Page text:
By: Gigaom
Our innovation economy won’t grow until we fix the broken IPO market
A host of factors -- including electronic trading and the dominance of hedge funds -- have skewed the system to incentivize short-term focus. Company CEOs need to take back control of the aftermarket.

It’s been 12 years since the internet bubble burst, and in the ensuing fallout, it has become apparent that the IPO market has been fundamentally damaged. Thanks to a lack of national confidence and lingering fears and confusion about the potential risks of IPOs, far too many good companies – ones that could supply much needed jobs to the U.S. economy – are unnecessarily paying the price. While addressing the fouled IPO market certainly  isn’t a cure-all for our ailing economy, there’s no doubt that some of America’s missing growth and lost jobs over the past decade are certainly to be found locked away in this hidden treasure chest.

Breaking the IPO market

We can look back now and see that permanent structural changes that were prompted as a result of the dot-bomb crisis– many initially subtle and gradual – shifted our markets so that we frogs didn’t realize that our cold-water world was slowly coming to a boil. And we got cooked.

In fact, a host of factors have contributed to the process. Electronic trading, decimalization, consolidation of the ‘Four Horsemen’ boutique banks into the bulge bracket banks, and the dominance of hedge funds — all these factors helped transform our investment focused public markets into a high-velocity, high-volume trading world. And that has choked the ability of young companies to get the long-term growth support they need to create more jobs for the rest of us.

New regulations to control the underlying corrupt financial practices that helped create and burst the bubble also hindered the growth of legitimate companies with IPO potential. Sarbanes Oxley and analyst regulations added costs while removing critical support. The result has been that the number of years to IPO has been shifted from an average of under five years, to over 10 today. These structural changes in the financial markets have stunted capital formation and in essence broken the IPO process.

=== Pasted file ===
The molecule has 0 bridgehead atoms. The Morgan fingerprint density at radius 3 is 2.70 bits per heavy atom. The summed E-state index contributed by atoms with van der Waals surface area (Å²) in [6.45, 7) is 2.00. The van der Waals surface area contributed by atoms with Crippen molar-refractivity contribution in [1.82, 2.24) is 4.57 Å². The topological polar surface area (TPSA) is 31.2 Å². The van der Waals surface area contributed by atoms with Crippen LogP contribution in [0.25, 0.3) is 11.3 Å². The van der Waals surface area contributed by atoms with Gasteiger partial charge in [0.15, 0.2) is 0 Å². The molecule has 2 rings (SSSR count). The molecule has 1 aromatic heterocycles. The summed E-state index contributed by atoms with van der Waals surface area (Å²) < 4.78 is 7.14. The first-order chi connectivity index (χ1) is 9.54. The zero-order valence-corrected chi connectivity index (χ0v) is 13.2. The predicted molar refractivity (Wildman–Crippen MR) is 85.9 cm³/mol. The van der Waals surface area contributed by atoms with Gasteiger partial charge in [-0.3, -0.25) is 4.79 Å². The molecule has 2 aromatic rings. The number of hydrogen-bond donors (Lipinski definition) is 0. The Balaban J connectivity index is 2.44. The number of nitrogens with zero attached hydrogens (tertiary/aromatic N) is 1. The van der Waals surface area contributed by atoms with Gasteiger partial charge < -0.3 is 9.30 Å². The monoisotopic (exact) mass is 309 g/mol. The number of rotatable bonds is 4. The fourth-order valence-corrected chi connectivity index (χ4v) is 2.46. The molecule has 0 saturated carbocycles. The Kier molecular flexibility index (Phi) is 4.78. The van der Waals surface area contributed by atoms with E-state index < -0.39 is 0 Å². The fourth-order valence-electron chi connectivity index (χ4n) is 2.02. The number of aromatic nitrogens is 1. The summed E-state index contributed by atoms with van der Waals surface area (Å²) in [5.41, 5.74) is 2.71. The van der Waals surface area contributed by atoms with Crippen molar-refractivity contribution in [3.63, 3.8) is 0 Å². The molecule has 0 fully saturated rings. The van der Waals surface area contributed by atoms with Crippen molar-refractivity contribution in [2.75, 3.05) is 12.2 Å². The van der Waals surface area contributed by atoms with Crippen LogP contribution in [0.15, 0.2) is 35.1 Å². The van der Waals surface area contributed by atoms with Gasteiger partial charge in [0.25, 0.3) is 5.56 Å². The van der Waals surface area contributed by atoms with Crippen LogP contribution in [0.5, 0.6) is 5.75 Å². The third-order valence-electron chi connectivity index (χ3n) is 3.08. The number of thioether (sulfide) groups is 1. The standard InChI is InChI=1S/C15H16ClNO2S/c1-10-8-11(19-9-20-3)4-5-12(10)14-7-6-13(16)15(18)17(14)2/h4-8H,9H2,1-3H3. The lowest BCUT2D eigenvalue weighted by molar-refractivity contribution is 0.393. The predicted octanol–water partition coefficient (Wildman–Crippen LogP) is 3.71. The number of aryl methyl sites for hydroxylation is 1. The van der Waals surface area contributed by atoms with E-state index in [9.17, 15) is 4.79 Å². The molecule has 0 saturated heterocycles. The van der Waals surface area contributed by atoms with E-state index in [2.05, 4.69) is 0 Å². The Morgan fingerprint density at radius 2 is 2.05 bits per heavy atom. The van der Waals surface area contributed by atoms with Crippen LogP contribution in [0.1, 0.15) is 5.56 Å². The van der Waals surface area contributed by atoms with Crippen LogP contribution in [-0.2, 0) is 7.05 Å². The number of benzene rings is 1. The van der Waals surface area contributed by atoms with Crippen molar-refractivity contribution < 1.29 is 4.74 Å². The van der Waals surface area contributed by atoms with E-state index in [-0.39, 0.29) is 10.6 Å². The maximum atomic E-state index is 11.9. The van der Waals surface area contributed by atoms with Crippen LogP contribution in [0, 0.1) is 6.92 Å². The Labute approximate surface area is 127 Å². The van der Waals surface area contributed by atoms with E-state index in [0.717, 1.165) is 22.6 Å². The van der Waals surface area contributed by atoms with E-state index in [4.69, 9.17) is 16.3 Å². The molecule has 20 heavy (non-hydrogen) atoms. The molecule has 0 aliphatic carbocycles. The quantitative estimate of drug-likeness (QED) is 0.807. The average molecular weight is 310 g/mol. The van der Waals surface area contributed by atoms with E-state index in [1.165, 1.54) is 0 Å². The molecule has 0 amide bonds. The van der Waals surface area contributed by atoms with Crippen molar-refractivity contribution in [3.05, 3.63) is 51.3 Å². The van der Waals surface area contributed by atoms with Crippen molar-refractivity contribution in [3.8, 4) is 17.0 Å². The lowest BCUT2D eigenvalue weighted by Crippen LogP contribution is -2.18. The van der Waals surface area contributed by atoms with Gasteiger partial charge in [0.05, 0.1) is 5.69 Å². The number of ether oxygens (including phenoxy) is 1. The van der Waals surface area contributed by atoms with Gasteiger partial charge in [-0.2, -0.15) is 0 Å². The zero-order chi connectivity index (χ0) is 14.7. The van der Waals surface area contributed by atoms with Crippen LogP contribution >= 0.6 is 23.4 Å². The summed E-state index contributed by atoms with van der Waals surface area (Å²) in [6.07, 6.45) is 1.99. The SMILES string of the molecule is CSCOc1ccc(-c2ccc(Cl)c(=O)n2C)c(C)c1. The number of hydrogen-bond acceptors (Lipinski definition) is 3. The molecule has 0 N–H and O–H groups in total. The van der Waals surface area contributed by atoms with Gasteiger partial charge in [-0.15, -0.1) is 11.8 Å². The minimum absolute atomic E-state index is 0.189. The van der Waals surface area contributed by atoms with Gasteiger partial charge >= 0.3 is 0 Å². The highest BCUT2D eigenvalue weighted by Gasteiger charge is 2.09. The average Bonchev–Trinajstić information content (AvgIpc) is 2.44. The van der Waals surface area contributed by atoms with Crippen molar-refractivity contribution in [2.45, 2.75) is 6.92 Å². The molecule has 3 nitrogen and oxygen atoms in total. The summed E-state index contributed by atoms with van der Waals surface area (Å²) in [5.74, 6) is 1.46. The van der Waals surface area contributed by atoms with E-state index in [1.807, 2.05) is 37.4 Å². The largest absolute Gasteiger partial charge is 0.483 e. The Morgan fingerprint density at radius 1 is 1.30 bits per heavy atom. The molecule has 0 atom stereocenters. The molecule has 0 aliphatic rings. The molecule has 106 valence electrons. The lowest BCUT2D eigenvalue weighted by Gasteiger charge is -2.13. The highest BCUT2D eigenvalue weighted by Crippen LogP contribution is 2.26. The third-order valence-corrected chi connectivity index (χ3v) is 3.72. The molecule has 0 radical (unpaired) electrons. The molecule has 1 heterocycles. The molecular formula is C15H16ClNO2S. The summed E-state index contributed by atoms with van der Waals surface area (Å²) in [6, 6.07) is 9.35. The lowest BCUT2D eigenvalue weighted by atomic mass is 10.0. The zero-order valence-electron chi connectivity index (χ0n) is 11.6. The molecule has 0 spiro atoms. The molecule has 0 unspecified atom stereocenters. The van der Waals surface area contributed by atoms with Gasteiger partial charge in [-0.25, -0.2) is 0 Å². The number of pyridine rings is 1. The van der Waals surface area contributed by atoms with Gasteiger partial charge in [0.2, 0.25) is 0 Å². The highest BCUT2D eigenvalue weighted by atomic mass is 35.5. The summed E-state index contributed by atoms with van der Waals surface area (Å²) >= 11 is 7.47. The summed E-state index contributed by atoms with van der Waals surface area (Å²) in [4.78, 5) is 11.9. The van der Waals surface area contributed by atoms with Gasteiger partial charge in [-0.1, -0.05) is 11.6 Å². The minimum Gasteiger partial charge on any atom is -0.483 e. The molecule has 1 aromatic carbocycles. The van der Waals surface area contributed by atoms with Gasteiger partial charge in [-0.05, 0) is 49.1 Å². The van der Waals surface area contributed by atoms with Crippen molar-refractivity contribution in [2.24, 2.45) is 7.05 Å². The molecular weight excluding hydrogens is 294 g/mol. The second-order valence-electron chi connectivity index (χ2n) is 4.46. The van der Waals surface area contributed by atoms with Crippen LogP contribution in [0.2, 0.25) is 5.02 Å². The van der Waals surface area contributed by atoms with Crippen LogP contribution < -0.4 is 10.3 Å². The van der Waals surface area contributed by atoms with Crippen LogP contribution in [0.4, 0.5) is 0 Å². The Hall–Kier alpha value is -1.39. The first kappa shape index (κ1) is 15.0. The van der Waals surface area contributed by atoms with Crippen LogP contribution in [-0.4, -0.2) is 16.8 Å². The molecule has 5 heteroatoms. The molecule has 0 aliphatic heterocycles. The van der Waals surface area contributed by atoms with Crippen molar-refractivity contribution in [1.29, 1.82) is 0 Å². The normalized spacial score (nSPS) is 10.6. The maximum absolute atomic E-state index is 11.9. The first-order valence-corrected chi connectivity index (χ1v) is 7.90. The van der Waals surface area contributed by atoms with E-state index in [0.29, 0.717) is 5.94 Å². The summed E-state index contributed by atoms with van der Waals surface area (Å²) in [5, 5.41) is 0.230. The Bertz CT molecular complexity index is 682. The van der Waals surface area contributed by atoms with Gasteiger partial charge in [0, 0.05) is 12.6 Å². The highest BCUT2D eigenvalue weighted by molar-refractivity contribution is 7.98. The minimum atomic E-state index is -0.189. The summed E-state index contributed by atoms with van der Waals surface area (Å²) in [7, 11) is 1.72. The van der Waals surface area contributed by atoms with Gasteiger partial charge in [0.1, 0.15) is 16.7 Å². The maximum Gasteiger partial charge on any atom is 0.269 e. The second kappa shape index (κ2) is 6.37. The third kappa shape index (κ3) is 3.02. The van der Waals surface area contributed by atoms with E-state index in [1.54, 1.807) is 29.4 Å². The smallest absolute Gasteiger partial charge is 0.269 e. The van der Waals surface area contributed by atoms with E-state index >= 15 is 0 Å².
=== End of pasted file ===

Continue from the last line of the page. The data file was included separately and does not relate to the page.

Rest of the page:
Accepting and promoting our new economy

President Obama stated in his recent State of the Union Address that America’s future will come from rebuilding a strong middle class. However, the belief that the solution to moving forward is to resort to the old manufacturing economy is wrong. If we look back over the past 20 years to where the greatest number of jobs have come from, the answer is new-economy companies like Apple, Google, Amazon and Starbucks, which each employ about 300,000 people.

We are now in an “innovation economy” growth phase cycle, and because it is specifically dependent on IPOs – with 92 percent of job growth for companies occurring post-IPO– one can easily connect the lack of growth and jobs over the past decade right back to when IPOs became blocked.

To deliver middle class jobs in the U.S., Mr. Obama needs to focus on creating more tech jobs – which, according to Moretti’s multiplier of five, spawn three middle-class jobs and two professional jobs each.

Preparing CEOs for today’s market realities

What is most wrong with the system is that it is skewed to incentivize short-term focus. Today’s high frequency trading benefits from volatility and in effect creates pump-and-dump scenarios. For IPOs, that translates to often wild price fluctuations, with from 300 to 500 percent of IPO allocations usually trading within the first 48 hours of a company’s offering.

The solution is for company CEOs to take back the reins and factor in aftermarket trading. Managing your shareholder base composition is a basic investor relations function that companies need to begin developing years prior to IPO, including inviting key shareholders into late-stage private rounds. A good rule of thumb is to aim for 60 to 70percent long-term holding base for stability, and 30 to 40 percent short-term holders for liquidity. This yin-yang balance will support a perception that matches reality (fundamental performance).

Without a core of growing companies (that are appropriately valued), the economy will simply keep generating more uncertainty and distrust, further limiting good, young companies’ ability to hire and grow.

Mona DeFrawi is founder and CEO of Equidity, a firm that matches investors with private companies. Follow her on Twitter @MonaDeFrawi.

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